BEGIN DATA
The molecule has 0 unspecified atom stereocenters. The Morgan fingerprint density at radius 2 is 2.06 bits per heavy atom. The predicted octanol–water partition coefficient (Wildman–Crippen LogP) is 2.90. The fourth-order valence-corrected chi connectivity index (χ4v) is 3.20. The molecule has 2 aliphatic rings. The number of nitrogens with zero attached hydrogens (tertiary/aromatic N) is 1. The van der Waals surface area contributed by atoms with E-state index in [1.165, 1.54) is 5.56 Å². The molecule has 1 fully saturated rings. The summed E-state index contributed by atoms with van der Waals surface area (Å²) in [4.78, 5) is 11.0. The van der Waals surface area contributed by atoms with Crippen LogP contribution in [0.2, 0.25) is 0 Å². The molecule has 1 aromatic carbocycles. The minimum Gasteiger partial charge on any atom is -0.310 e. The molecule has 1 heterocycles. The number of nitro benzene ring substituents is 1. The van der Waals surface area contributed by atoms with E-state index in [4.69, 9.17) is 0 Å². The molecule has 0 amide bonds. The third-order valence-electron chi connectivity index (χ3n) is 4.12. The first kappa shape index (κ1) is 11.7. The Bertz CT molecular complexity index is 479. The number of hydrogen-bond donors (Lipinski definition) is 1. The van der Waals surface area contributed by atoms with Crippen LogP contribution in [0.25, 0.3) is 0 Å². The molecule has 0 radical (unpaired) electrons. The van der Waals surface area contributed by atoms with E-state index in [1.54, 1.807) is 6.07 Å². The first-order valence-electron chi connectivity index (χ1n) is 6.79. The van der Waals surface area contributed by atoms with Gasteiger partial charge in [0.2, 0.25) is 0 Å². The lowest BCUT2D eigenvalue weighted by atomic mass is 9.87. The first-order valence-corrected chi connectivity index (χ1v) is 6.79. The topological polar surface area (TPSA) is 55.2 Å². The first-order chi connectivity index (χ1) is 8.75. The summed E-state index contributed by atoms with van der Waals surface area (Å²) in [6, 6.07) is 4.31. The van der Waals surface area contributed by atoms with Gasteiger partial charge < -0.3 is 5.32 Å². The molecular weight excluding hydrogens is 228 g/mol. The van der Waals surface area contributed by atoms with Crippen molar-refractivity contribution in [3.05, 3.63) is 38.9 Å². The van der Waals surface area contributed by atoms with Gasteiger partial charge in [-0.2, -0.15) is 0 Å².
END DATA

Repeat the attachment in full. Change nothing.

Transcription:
The molecule has 0 unspecified atom stereocenters. The Morgan fingerprint density at radius 2 is 2.06 bits per heavy atom. The predicted octanol–water partition coefficient (Wildman–Crippen LogP) is 2.90. The fourth-order valence-corrected chi connectivity index (χ4v) is 3.20. The molecule has 2 aliphatic rings. The number of nitrogens with zero attached hydrogens (tertiary/aromatic N) is 1. The van der Waals surface area contributed by atoms with E-state index in [1.165, 1.54) is 5.56 Å². The molecule has 1 fully saturated rings. The summed E-state index contributed by atoms with van der Waals surface area (Å²) in [4.78, 5) is 11.0. The van der Waals surface area contributed by atoms with Crippen LogP contribution in [0.2, 0.25) is 0 Å². The molecule has 1 aromatic carbocycles. The minimum Gasteiger partial charge on any atom is -0.310 e. The molecule has 1 heterocycles. The number of nitro benzene ring substituents is 1. The van der Waals surface area contributed by atoms with E-state index in [4.69, 9.17) is 0 Å². The molecule has 0 amide bonds. The third-order valence-electron chi connectivity index (χ3n) is 4.12. The first kappa shape index (κ1) is 11.7. The Bertz CT molecular complexity index is 479. The number of hydrogen-bond donors (Lipinski definition) is 1. The van der Waals surface area contributed by atoms with Crippen LogP contribution in [0.25, 0.3) is 0 Å². The molecule has 0 radical (unpaired) electrons. The van der Waals surface area contributed by atoms with E-state index in [1.54, 1.807) is 6.07 Å². The first-order valence-electron chi connectivity index (χ1n) is 6.79. The van der Waals surface area contributed by atoms with Gasteiger partial charge in [0.2, 0.25) is 0 Å². The lowest BCUT2D eigenvalue weighted by atomic mass is 9.87. The first-order valence-corrected chi connectivity index (χ1v) is 6.79. The topological polar surface area (TPSA) is 55.2 Å². The first-order chi connectivity index (χ1) is 8.75. The summed E-state index contributed by atoms with van der Waals surface area (Å²) in [6, 6.07) is 4.31. The van der Waals surface area contributed by atoms with Gasteiger partial charge < -0.3 is 5.32 Å². The molecular weight excluding hydrogens is 228 g/mol. The van der Waals surface area contributed by atoms with Crippen molar-refractivity contribution in [3.05, 3.63) is 38.9 Å². The van der Waals surface area contributed by atoms with Gasteiger partial charge in [-0.2, -0.15) is 0 Å².